Runs unit tests directly on the device.

Media Scanner

Scans the media folder of your SD card and identifies any media available for use.

Package Browser

This tool should look familiar, as it is the same tool you use to manage apps from the Android Settings app installed on your device. It serves the same purpose

(managing applications) here as well.

Pointer Location

Displays visible lines and coordinates that allow the developer to closely determine specific touch points.

Running Processes

Presents a list of processes currently running.

Sync Tester

Tests third-party sync adapters.

Terminal Emulation

Opens a terminal, allowing command-line access to the Linux shell.

Developer Tools Application | 53

This application relies on many system-level permissions that aren’t available to third parties. If you would like to run this on an actual physical device, it is necessary to build a custom system image and sign the Dev Tools APK with the same key as the system image. After signing the app correctly, you will be able to install it and run it on a device. This means that you can only run it on a rooted device, or on a device for which you built the system image. The system image signing key is generally only available to the hardware manufacturer.

54 | Chapter 4: Using Devices and Emulators


Developing with Eclipse

ADT provides a robust and powerful development environment in which to build An‐ droid applications. Designed as a plug-in to the Eclipse IDE, it leverages many Eclipse features including code completion, syntax highlighting, and JUnit integration. There is also a rich ecosystem of plug-ins and additional features available to download and install from third-party developers. In addition to the standard IDE, there are a variety of Android-specific tools that have been integrated. These include wizards for resource creation, the logcat Viewer, the Hierarchy Viewer, and the Visual GUI Builder, among others.

The close integration makes developing easier, so I recommend ADT as the fastest way to get started with Android development. Throughout this section (and this book), I highlight many of the ways you can leverage the IDE to improve your experience writing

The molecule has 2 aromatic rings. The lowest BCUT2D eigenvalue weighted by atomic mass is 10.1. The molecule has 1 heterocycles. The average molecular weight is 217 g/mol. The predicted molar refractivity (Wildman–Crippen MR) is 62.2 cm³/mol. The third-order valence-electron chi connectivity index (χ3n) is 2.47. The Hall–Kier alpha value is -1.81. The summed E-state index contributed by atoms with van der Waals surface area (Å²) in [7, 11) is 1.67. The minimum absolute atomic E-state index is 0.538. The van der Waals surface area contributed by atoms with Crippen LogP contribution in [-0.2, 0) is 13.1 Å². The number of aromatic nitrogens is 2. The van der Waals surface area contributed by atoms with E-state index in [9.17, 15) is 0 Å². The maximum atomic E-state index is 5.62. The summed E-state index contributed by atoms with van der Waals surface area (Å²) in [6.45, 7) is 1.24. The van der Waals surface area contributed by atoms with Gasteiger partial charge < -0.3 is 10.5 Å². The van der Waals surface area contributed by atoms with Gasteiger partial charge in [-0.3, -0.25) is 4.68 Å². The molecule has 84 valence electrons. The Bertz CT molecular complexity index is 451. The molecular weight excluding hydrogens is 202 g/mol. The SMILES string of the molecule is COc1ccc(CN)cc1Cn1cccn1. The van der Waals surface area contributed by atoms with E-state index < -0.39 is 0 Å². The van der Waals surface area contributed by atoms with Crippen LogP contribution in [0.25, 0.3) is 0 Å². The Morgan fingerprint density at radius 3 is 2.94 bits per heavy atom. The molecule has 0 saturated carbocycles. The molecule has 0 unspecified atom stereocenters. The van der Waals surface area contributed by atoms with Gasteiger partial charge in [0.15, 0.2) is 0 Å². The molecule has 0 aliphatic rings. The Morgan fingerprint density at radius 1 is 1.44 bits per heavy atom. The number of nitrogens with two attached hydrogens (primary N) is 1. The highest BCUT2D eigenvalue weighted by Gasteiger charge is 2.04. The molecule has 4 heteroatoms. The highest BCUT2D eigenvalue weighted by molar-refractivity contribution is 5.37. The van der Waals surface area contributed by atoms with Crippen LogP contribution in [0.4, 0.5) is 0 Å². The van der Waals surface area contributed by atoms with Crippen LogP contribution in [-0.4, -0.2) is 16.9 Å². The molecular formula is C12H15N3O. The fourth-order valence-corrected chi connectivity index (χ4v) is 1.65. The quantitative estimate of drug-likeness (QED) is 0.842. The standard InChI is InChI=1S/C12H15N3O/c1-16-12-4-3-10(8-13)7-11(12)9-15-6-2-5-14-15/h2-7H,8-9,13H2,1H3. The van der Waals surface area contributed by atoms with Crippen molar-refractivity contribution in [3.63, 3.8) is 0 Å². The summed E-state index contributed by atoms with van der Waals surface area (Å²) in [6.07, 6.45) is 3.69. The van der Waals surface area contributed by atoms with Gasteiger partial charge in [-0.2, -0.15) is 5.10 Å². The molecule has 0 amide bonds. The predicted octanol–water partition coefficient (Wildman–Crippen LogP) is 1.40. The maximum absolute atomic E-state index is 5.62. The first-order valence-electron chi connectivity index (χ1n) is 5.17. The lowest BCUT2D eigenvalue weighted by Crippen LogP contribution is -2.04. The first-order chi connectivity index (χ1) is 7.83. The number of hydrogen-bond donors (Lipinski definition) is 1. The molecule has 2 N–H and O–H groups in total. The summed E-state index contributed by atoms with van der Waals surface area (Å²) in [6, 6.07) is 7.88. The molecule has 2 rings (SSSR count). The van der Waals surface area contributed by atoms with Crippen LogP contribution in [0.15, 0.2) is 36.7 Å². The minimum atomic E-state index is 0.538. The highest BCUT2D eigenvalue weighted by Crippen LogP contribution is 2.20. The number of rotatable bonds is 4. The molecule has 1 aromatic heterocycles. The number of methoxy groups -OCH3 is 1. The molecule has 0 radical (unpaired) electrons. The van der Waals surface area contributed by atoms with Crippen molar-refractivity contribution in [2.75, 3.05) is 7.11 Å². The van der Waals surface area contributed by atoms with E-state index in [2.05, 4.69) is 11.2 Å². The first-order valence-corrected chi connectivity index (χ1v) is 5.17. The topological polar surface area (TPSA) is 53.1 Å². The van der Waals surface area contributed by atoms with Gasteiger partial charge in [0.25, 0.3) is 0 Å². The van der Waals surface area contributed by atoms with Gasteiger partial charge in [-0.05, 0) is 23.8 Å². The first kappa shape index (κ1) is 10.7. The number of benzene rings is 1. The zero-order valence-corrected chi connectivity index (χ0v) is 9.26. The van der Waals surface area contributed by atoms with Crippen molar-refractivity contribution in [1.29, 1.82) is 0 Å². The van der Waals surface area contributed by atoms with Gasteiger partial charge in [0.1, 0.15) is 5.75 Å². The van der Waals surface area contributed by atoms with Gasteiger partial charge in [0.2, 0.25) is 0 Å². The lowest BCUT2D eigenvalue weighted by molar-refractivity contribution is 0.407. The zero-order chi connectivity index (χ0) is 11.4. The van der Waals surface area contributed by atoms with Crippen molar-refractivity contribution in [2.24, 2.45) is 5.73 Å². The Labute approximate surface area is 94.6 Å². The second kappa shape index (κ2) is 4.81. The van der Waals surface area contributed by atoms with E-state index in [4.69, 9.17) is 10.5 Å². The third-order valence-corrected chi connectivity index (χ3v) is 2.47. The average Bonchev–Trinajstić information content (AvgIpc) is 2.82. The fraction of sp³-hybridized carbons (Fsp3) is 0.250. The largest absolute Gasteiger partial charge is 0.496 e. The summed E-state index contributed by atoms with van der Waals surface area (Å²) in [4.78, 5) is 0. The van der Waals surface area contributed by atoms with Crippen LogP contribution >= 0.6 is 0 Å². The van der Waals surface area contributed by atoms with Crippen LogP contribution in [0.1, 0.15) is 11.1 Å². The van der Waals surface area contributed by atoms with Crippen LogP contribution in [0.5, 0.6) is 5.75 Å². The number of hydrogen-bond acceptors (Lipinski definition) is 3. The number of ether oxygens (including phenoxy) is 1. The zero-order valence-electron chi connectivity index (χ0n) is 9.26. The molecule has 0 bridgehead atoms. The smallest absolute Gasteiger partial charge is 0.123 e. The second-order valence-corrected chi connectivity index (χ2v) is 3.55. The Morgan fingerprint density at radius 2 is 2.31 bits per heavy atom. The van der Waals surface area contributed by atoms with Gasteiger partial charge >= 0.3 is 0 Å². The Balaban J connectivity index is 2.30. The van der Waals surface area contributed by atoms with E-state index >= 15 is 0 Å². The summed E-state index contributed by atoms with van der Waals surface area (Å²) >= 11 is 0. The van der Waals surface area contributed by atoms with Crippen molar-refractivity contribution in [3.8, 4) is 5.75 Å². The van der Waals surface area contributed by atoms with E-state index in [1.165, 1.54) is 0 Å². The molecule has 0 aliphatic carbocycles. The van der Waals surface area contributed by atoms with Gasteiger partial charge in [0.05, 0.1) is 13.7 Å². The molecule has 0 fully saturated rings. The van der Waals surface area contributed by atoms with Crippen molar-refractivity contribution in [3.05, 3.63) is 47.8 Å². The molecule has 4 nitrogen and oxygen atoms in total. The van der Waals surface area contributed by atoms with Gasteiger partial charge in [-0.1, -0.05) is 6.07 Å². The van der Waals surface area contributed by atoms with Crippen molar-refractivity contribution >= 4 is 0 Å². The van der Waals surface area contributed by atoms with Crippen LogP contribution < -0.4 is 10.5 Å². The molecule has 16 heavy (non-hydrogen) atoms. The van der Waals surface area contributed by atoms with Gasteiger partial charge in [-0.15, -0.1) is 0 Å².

Android code.

Anatomy of the Eclipse Workspace

You will be spending a lot of your development time within Eclipse, so you’ll need to

familiarize yourself with how it is organized. Figure 5-1 shows the standard Eclipse

layout. Let’s look at a few key areas:


Figure 5-1. Standard Eclipse layout

Package Explorer

The window on the far left allows you to view all the code components included in your project. You can click on the small triangles ( ) to expand or minimize a particular tree, which will expand or minimize that section of the code appropriately.

Code Editor

Seen in the middle of the screen, this is the area where you make changes to your code. The source code is color-coded to highlight different elements of syntax. For instance, variable definitions are displayed in blue, and method modifiers are dis‐ played in purple.


The view on the far right displays the main sections of the code in a structured way.

You can click on the triangles to expand and minimize certain sections, just as in the Package Explorer view. Refer to

“Quick Outline for XML” on page 68 for an

alternate way to view this.

56 | Chapter 5: Developing with Eclipse


This tab appears at the bottom of the screen and displays any warnings or errors in your project. If there is an error in your code, it will be listed here (in red). You can click on any of the messages that appear here. This will open the code with the error and place the cursor at the location where the problem exists.

Uncovering Additional Tools and Views

The default layout for Eclipse likely won’t have all the components you need to use.

Several additional tools are available, as well as a few different ways to customize what

is displayed ( Figure 5-2


Figure 5-2. Adding views to Eclipse layout

Anatomy of the Eclipse Workspace | 57

You can display the additional Android tools by selecting Window → Show View →

Other → Android.

This displays a long list of tools under the Android section, as shown in

Figure 5-3 . To

add one of these to your Eclipse layout, select it from the list. Once it is placed in your screen, you can drag and drop the tab to move it wherever you would like.

Figure 5-3. Viewing the options available in the Android menu

The perspectives concept in Eclipse is a collection of tabs and tools organized in a pre‐ defined way. Android comes with a few preconfigured perspectives: DDMS, the Hier‐ archy Viewer, and the Pixel Perfect View. We will cover each of these in detail later in the book.

The steps to open a perspective (shown in Figure 5-4

) are:

1. Select Window → Open Perspective.

2. Select the perspective you would like to display.

58 | Chapter 5: Developing with Eclipse

Figure 5-4. Eclipse perspectives

Quick Button

There is a small button at the top of the menu bar ( ) that is easy to overlook. This button is a shortcut to run your project. It has the same functionality that is executed by invoking the Run as... menu (which you can access by right-clicking on your project).